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February 20, 2013 @ 11:15 a.m. in The Business Lab by Suzanne Sease | Suzanne Sease Productions View Comments
When you asked to bid a job and it’s awarded to someone else, there are many factors to consider, from how you handled the creative conversations to your estimate to how you presented your work.
But the most important factor to remember is that the client has seen your work, liked your work and considered you as a realistic candidate to shoot or illustrate the assignment. Whether you got the job or not, you have opened a door to this client.
November 19, 2012 @ 2 p.m. in The Marketing Lab by Amanda Sosa Stone | Amanda Sosa Stone View Comments
Big agencies are inundated with emails every day, as are smaller agencies. The average result on email marketing is still between .05 and 1% – that’s how many recipients, on average, are likely to click through to your site, out of the 10%, on average who actually opened the email. (i.e., 1,000 people would result in 5 to 10 click-throughs to your site).
But the bigger question is – what to do with those other 99% of the people who are not clicking through?
October 18, 2012 @ 1 p.m. in The Marketing Lab by Daniel Fishel | Daniel Fishel Illustration + Design View Comments
Email marketing is one of the quickest ways to put your work in front of a potential client. And using self-serve email marketing tools, you can not only send emails to specific lists of potential clients, but get statistics on the effectiveness of your campaign.
After you’ve sent out three or four emails over three to six months, you can get a better sense of who continues to open them, how many times they’ve opened your emails and if they clicked on the links to look at your website. This is all helpful information when you want to take your promotions another step further.
September 5, 2012 @ 10 a.m. in The Business Lab by Marc Scheff | Marc Scheff View Comments
The best way to ensure a good follow-up is to do a killer job on the current assignment. There is no substitute for pure awesomeness and art directors love working with people they don’t have to spend a lot of time managing. In my world of illustration, the artists’ names I hear art directors mention over and over are the ones who always deliver and exceed expectations. The way they usually follow up is by picking up the phone when the art director calls!
Whether it’s common or not, for everything from prospecting to post-project follow-up, having a system in place will solidify your client relationships. The trick is knowing how to follow up with each person. Your system must be flexible enough to adjust to each client’s preferences and needs.
Fortunately, because they’re clients, you don’t have to guess. You can just ask.
*reprinted with the permission of PDN's PhotoServe.com / appeared first on PhotoServe.com's Guest Editor column
Over the past 15+ years, I’ve put my heart and soul into the magazine and publishing industry. My most recent gig was as Rodale Publishing/Runner’s World Magazine’s Photo Editor. But if you haven’t already heard, I’ve recently decided to take my career in a slight different direction. Between earning my bachelor’s degree in photography and working as a photo editor, I’ve always felt personally close to the photography world. Working as a consultant at Agency Access means I get to directly help you – the photographer - advance your career. So I figured I’d give you some first-hand, working knowledge on my life as a photo editor, and where I stand now as a consultant. Enjoy!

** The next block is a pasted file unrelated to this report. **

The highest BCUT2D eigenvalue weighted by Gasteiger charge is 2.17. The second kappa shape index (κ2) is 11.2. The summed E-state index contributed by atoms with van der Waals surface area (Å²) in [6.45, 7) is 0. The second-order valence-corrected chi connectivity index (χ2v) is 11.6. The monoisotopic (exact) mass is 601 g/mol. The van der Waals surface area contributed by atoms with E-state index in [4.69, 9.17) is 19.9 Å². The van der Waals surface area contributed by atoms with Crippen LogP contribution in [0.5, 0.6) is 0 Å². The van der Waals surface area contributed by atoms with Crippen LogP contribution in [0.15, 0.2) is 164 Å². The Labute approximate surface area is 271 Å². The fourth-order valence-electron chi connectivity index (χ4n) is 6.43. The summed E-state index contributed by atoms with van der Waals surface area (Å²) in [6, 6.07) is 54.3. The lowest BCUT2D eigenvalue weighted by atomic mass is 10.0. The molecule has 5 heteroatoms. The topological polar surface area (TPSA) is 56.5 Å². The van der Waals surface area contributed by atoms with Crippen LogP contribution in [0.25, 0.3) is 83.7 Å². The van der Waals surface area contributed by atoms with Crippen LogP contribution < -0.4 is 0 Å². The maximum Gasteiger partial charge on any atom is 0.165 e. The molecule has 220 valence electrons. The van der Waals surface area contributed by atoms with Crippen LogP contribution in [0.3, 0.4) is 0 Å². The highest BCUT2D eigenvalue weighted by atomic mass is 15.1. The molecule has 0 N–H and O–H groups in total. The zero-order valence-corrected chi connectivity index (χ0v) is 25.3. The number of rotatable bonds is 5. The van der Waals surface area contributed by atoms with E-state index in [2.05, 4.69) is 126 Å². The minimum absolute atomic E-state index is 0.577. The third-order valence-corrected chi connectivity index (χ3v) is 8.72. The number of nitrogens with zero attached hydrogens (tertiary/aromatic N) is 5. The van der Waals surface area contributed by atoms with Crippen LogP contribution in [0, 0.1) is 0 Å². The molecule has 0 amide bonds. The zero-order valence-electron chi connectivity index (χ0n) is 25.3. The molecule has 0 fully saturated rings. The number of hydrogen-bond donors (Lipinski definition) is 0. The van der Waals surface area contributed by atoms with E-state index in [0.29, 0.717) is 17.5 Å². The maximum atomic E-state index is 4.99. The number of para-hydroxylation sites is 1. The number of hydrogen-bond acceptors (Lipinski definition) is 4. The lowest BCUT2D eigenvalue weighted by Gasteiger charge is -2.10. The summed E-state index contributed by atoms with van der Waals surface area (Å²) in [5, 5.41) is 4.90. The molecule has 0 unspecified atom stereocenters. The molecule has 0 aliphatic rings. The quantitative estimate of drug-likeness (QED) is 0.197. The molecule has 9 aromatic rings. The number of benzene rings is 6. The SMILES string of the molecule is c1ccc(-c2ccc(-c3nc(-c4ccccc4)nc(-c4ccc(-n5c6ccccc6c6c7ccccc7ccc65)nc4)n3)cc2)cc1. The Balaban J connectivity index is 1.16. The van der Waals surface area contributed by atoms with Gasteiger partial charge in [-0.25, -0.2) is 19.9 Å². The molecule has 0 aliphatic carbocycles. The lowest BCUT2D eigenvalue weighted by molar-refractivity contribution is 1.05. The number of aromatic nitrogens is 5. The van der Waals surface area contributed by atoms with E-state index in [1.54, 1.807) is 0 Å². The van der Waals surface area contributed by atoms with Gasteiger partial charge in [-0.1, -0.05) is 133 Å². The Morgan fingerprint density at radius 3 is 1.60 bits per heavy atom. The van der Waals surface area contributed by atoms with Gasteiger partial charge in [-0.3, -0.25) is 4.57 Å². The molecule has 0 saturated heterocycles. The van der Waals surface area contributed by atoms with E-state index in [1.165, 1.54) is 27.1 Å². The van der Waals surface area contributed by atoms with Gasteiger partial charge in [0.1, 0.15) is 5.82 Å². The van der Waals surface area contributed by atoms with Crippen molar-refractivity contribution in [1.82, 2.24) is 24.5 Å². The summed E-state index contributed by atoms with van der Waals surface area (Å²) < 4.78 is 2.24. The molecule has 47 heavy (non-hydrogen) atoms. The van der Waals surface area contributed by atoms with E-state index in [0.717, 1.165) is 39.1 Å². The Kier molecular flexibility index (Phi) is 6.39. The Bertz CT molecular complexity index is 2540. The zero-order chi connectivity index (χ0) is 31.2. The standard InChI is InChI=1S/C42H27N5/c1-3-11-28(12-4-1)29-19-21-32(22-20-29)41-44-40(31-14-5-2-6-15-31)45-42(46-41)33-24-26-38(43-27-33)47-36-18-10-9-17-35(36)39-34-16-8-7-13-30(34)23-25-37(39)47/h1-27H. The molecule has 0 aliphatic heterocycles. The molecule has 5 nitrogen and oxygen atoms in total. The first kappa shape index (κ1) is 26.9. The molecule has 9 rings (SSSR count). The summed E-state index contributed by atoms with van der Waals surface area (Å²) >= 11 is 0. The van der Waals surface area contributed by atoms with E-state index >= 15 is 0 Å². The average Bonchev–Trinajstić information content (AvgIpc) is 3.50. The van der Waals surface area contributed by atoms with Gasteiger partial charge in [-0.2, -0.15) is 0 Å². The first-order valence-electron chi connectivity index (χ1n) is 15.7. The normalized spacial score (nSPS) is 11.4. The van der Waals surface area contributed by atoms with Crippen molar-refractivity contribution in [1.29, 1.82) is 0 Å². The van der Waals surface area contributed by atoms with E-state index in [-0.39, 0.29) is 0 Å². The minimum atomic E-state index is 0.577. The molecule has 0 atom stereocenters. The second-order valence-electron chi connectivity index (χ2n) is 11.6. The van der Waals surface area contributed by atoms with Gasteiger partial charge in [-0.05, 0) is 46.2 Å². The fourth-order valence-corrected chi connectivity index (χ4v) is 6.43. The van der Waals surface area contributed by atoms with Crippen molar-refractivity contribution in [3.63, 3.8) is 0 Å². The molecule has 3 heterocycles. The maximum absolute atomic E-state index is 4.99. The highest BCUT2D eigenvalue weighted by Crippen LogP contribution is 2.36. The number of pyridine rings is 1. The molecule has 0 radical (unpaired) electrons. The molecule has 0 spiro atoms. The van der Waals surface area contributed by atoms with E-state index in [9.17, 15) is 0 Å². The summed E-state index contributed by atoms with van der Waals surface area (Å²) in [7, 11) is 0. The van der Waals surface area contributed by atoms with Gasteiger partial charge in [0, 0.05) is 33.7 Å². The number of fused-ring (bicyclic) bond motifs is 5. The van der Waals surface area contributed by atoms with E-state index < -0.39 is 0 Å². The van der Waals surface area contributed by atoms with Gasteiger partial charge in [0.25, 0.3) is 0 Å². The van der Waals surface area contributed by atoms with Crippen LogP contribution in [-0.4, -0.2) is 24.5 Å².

Follow-ups are usually about getting to the next step – permission to add someone to your mailing list, show them your portfolio, quote a job or, if you’ve lost a bid, find out what you need to do differently to win a job from them the next time. Before you start thinking about adding creativity to the mix, make sure you’re clear about what each of your follow-up efforts are supposed to accomplish.
For every great photographer or illustrator, there are hundreds more vying for the attention of the same creatives. In a world where you’re not the only one who can shoot great photos or craft brilliant illustrations, few things are as important as your relationship with clients – and that goes double in a down economy.
In this dynamic Dialogues Podcast, expert and experienced artist’s consultants discuss the most effective methods for maintaining excellent client relations. If you think it’s just a matter of being friendly, think again: From important steps you must take with every new client to making proactive between-job connections, there are many crucial steps to winning the creative’s heart and mind … and becoming a trusted strategic partner.
As a noun, “follow-up” is the act or an instance of following up, as to further an end or review new developments. As an adjective, “follow-up” means intended to reinforce or evaluate previous actions. Either way, follow-up is often as important as the initial contact in gaining new clients.
So, the question is, do you actually “follow-up?” Effective follow-up is worth its weight in gold, but do you know what would be effective?
Clients are like you and me: BUSY. They’re bombarded by emails and phone calls and not likely to reply to a boring email or generic voice message. I can relate; I get emails from photo assistants, models, make-up artists, fans and marketers; and there are lots.
I answer the nice emails from fans and try my best to answer the others, but let’s face it – that’s not always possible. I feel guilty, sure, but that was one of my promises to myself recently: stop answering every email I get. I have lost days of work this year, maybe weeks, just answering emails that get me nothing in return.
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